Sir Edward Leigh MP has called upon the UK Government to protest the ongoing persecution of religious minorities in India.
“India is a friend of Britain and a country we want to trade with more, deal with more, and visit,” he said. Quoting the Indian Government’s figures, he called on the house to be aware of the increasing communalist and sectarian violence. In 2016, 86 people were killed and 2,321 injured in 703 incidents. In 2017, it was 111 and 2,384 respectively.
“India is a friend of Britain and a country we want to trade with more, deal with more, and visit,” Leigh said. But “true friendship requires not turning a blind eye to each other’s faults”.
“We must protest the violence and persecution in India today,” he said. “I hope that this debate is a small step in the right direction.”
In a criticism of India’s prime minister Narendra Modi and his ruling Hindu nationalist party, the BJP, Leigh said, “politicians feel that they can use religion quite wrongly to promote themselves, get into office and stir up their followers.”
“Our Government, in their dealings with the Modi Government, have to accept that the BJP has sharpened its tone against India’s religious minorities,” he continued, “there is absolutely no doubt about that; it is on the record.”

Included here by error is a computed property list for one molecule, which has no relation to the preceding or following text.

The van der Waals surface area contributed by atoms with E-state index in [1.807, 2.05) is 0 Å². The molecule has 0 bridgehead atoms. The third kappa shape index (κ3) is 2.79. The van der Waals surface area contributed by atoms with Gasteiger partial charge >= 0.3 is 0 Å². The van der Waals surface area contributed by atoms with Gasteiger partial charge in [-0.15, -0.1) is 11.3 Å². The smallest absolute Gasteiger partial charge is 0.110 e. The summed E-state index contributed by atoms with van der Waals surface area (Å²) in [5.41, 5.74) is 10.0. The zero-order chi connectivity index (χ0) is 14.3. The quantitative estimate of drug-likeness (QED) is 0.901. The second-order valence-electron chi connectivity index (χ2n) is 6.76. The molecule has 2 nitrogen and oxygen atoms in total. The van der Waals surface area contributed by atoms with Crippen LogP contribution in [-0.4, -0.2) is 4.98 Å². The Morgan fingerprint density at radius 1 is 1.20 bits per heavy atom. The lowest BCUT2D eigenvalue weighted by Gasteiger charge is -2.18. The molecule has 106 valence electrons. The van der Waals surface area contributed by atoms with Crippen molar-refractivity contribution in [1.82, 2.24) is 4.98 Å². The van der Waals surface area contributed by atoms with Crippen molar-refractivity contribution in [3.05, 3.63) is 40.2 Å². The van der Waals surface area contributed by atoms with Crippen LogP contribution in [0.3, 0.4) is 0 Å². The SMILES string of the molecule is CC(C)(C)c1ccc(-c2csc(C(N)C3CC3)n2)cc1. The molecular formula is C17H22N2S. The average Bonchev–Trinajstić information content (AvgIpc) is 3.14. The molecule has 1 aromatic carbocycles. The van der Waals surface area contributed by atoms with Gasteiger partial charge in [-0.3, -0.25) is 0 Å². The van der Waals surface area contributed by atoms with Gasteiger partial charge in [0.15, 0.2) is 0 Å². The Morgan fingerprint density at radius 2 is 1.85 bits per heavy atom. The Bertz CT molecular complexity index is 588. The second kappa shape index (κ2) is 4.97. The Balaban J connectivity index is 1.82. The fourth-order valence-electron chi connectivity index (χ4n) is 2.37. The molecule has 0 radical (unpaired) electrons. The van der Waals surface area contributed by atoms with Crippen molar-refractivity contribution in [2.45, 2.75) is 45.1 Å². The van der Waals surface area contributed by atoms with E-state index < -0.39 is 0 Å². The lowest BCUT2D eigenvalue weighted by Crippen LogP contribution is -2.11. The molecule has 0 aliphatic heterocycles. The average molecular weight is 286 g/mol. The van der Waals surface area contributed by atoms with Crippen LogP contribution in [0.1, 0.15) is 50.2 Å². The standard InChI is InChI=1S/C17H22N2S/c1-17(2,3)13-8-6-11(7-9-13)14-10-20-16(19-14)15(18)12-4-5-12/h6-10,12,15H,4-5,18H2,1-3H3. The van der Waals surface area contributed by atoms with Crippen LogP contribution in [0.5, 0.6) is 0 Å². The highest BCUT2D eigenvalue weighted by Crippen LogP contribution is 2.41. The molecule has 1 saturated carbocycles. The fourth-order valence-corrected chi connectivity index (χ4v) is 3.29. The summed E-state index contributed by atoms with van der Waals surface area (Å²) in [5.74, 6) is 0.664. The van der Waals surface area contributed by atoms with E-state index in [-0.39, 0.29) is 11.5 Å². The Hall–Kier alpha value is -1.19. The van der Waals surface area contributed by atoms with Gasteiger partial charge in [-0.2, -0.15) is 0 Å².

A recent report by the Evangelical Fellowship of India points to a steady rise of anti-Christian violence since 2014. In that year, there were 147 violent attacks on Christians, rising to 327 in 2020, in spite of the lockdown.
Inaction by the police has increased fears of Indian Christians. In one case in Jharkand last year, six families under pressure to leave their homes from their non-Christian neighbours reported the threats to the police. The police told them to convert to Hinduism or leave the village.
In a climate of increasing inter-faith tension, Indian state governments have passed a number of anti-forced conversion laws. These laws are particularly damaging for Christians as they prevent the propagation of the gospel. According to International Christian Concern, these laws are used by radical nationalists to falsely accuse and then “harass and assault” individual Christians. No one has been convicted under these laws in the 54 years since the first was introduced.